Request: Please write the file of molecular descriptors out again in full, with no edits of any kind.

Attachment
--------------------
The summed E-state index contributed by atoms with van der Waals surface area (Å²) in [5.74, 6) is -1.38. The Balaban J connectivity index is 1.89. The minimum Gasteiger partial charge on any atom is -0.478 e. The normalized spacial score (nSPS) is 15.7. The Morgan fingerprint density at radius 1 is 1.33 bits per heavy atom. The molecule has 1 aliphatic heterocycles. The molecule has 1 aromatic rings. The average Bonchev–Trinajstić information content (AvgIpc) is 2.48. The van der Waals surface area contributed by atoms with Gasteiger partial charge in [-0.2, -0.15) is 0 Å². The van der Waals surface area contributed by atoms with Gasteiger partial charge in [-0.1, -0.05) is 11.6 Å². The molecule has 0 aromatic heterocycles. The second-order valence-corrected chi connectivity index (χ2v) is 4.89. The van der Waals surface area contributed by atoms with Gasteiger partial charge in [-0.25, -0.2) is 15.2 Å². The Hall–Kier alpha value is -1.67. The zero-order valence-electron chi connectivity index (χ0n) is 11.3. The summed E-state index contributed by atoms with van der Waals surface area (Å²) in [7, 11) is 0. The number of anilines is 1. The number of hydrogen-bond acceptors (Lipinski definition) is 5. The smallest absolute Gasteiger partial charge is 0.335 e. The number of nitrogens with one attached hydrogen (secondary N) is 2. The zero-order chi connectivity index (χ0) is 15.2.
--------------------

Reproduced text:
The summed E-state index contributed by atoms with van der Waals surface area (Å²) in [5.74, 6) is -1.38. The Balaban J connectivity index is 1.89. The minimum Gasteiger partial charge on any atom is -0.478 e. The normalized spacial score (nSPS) is 15.7. The Morgan fingerprint density at radius 1 is 1.33 bits per heavy atom. The molecule has 1 aliphatic heterocycles. The molecule has 1 aromatic rings. The average Bonchev–Trinajstić information content (AvgIpc) is 2.48. The van der Waals surface area contributed by atoms with Gasteiger partial charge in [-0.2, -0.15) is 0 Å². The van der Waals surface area contributed by atoms with Gasteiger partial charge in [-0.1, -0.05) is 11.6 Å². The molecule has 0 aromatic heterocycles. The second-order valence-corrected chi connectivity index (χ2v) is 4.89. The van der Waals surface area contributed by atoms with Gasteiger partial charge in [-0.25, -0.2) is 15.2 Å². The Hall–Kier alpha value is -1.67. The zero-order valence-electron chi connectivity index (χ0n) is 11.3. The summed E-state index contributed by atoms with van der Waals surface area (Å²) in [7, 11) is 0. The number of anilines is 1. The number of hydrogen-bond acceptors (Lipinski definition) is 5. The smallest absolute Gasteiger partial charge is 0.335 e. The number of nitrogens with one attached hydrogen (secondary N) is 2. The zero-order chi connectivity index (χ0) is 15.2.